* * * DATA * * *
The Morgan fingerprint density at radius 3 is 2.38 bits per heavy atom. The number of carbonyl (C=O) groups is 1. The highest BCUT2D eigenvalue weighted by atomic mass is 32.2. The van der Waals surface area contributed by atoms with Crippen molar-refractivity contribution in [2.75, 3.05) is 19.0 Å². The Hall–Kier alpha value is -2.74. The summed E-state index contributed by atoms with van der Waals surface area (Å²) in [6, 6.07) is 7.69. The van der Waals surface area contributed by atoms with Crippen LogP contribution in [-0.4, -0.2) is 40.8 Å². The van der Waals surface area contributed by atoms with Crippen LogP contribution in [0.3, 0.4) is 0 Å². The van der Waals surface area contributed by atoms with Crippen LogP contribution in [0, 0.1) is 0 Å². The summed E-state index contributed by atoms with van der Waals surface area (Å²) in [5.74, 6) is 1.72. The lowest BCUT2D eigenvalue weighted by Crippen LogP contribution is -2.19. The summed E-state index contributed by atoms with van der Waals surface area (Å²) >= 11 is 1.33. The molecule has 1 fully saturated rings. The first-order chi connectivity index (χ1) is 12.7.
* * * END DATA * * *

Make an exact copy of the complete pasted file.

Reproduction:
The Morgan fingerprint density at radius 3 is 2.38 bits per heavy atom. The number of carbonyl (C=O) groups is 1. The highest BCUT2D eigenvalue weighted by atomic mass is 32.2. The van der Waals surface area contributed by atoms with Crippen molar-refractivity contribution in [2.75, 3.05) is 19.0 Å². The Hall–Kier alpha value is -2.74. The summed E-state index contributed by atoms with van der Waals surface area (Å²) in [6, 6.07) is 7.69. The van der Waals surface area contributed by atoms with Crippen LogP contribution in [-0.4, -0.2) is 40.8 Å². The van der Waals surface area contributed by atoms with Crippen LogP contribution in [0.3, 0.4) is 0 Å². The van der Waals surface area contributed by atoms with Crippen LogP contribution in [0, 0.1) is 0 Å². The summed E-state index contributed by atoms with van der Waals surface area (Å²) in [5.74, 6) is 1.72. The lowest BCUT2D eigenvalue weighted by Crippen LogP contribution is -2.19. The summed E-state index contributed by atoms with van der Waals surface area (Å²) >= 11 is 1.33. The molecule has 1 fully saturated rings. The first-order chi connectivity index (χ1) is 12.7.